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  • Paloma Bloch

The Latest on Abortion: How the Supreme Court Has Jeopardized a Woman’s Right to Choose

On December 1st, 2021, thousands gathered outside of the Supreme Court of the United States as the Justices prepared to hear arguments in what became known as “the most serious legal challenge to Roe vs. Wade in 30 years.”[1]Dobbs v. Jackson Women’s Health Organization, unique for many reasons, “is the first case that the high court has taken in which a state is directly asking the Court to overturn the constitutional right to abortion.”[2]Dobbs “is seen by both sides as potentially pivotal in establishing how aggressively the court’s new six-justice conservative majority will move to place new constraints on abortion rights.”[3] The issue, “a Mississippi law banning all abortions over 15 weeks gestational age except in medical emergencies and in the case of severe fetal abnormality.”[4] The question for the Court, “whether all pre-viability prohibitions on elective abortions are unconstitutional or not?”[5]

In 1973, the Supreme Court in Roe v. Wade “established the constitutional right to abortion before the pregnancy is considered to be viable, that is, can survive outside of a pregnant person’s uterus.”[6] In 1992 the Court, in Planned Parenthood v. Casey, applying the doctrine of stare decisis, reaffirmed Roe and notably the constitutional right to abortion.[7]The Court asserted, “the right protected by Roe is a right to decide to terminate a pregnancy free of undue interference by the State.”[8] “A State may not prohibit any woman from making the ultimate decision to terminate her pregnancy before viability.”[9]

Nonetheless, today, Mississippi, “is asking the Court to allow states to ban abortions at a point much earlier than the current viability standard established by Roe v. Wade.”[10] Rather than arguing that 15-weeks is when a fetus is considered viable, “Mississippi is asking the Supreme Court to either overturn the constitutional right to abortion or to allow states to ban some pre-viability abortions if it does not ‘burden a substantial number of women.’”[11] This comes after Jackson Women’s Health Organization, the only abortion provider in Mississippi, challenged the law in federal court and both the US District Court for the Southern District of Mississippi and the 5th Circuit Court of Appeals struck down the law as unconstitutional.[12] Nevertheless, Mississippi still believes that Roe is outdated and that “the Court’s viability standard…is unsatisfactory and does not allow the state to protect unborn life or maternal health.”[13] And “after nearly two hours of oral argument” the court’s six-justice conservative majority seemed to agree.[14]

While the Justices have yet to render a decision, one thing seems cleara woman’s right to choose is now more than ever in jeopardy, and Dobbs “is an existential threat to Roe—even if the Court doesn’t use the words ‘Roe v. Wade is overruled.’”[15] While the Supreme Court may decide to overturn Roe, likely resulting in 18 states immediately banning abortion,[16] the Court “could very well hand down a disingenuous decision that burns the constitutional right to an abortion to the ground, while also pretending to preserve some part of Roe.”[17] And, even if the Court does decide to hold the Mississippi law unconstitutional, such doesn’t change the fact that the Court “agreed to review an abortion ban that unquestionably violates nearly 50 years of Supreme Court precedent,” signaling their willingness to now hear challenges to Roe.[18]As the Supreme Court observed in reaffirming Roe, "The ability of women to participate equally in the economic and social life of the Nation has been facilitated by their ability to control their reproductive lives."[19] All the while the availability of safe legal abortions “has dramatically improved women's health.”[20] Yet today, all that stands to change and those most vulnerable stand to lose the most.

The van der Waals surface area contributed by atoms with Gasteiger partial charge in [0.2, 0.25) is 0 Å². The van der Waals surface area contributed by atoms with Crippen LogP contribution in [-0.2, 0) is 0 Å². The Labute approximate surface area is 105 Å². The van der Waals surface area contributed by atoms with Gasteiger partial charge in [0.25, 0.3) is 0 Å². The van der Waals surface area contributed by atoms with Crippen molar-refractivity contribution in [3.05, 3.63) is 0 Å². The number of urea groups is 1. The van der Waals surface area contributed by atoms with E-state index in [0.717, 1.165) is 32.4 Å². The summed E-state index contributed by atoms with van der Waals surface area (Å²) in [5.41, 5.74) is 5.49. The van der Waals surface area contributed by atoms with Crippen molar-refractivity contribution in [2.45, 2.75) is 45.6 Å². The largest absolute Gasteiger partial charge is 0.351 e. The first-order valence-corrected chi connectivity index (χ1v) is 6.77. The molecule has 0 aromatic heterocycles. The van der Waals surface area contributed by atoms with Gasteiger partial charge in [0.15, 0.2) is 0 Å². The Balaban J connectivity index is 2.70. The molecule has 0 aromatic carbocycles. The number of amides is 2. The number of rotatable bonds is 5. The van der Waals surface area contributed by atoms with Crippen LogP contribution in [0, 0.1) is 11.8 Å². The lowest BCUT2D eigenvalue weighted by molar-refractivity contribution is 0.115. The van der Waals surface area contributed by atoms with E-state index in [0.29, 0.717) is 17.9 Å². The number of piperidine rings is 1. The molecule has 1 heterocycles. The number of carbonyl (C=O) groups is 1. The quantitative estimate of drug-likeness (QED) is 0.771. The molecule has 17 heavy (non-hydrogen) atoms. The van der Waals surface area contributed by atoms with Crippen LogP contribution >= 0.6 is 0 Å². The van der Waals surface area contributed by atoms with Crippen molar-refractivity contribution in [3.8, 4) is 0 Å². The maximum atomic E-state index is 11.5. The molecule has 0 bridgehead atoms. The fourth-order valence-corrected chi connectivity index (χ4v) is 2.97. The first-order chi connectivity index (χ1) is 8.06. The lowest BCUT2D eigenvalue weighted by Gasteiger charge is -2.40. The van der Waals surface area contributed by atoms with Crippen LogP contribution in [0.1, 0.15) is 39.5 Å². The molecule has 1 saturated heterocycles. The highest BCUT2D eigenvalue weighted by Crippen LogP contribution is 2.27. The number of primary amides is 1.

[1] Adam Liptak, Supreme Court to Hear Abortion Case Challenging Roe v. Wade, N.Y. Times (May 17, 2021), https://www.nytimes.com/2021/05/17/us/politics/supreme-court-roe-wade.html. [2] Laurie Sobel et al., Abortion at SCOTUS: Dobbs v. Jackson Women’s Health, KFF (Nov. 2, 2021), https://www.kff.org/womens-health-policy/issue-brief/abortion-at-scotus-dobbs-v-jackson-womens-health/. [3] Liptak, supra note 1. [4] Id. [5] Tori Staley and Jenny Guo, Dobbs v. Jackson Women’s Health Organization, Legal Information Institute, Cornell U Law School, https://www.law.cornell.edu/supct/cert/19-1392. [6] 410 U.S. 113 (1973); Sobel, supra note 2. [7] 505 US 833, 879 (1992). [8] Id. at 887. [9] Id. at 879. [10] Sobel, supra note 2. [11] Id. [12] Id. [13] Id. [14] Mark Walsh, “Feelings run high”: Two hours of tense debate on an issue that divides the court and the country, SCOTUSblog (Dec. 1, 2021, 7:22 PM), https://www.scotusblog.com/2021/12/feelings-run-high-two-hours-of-tense-debate-on-an-issue-that-divides-the-court-and-the-country/. [15] Ian Millhiser, How the Supreme Court could overrule Roe v. Wade without overruling Roe v. Wade, Vox (Nov. 29, 2021, 8:30 AM), https://www.vox.com/2021/11/29/22796446/supreme-court-roe-wade-abortion-dobbs-jackson-womens-health-organization-overrule. [16] Sobel, supra note 2. [17] Millhiser, supra note 16. [18] Adam Liptak, Supreme Court to Hear Abortion Case Challenging Roe v. Wade, N.Y. Times (May 17, 2021), https://www.nytimes.com/2021/05/17/us/politics/supreme-court-roe-wade.html. [19]Planned Parenthood of Se. Pennsylvania v. Casey, 505 US 833, 835 (1992) [20] THE RIGHT TO CHOOSE AT 25: LOOKING BACK AND AHEAD, ACLU, https://www.aclu.org/other/right-choose-25-looking-back-and-ahead (last visited Feb. 7, 2022).

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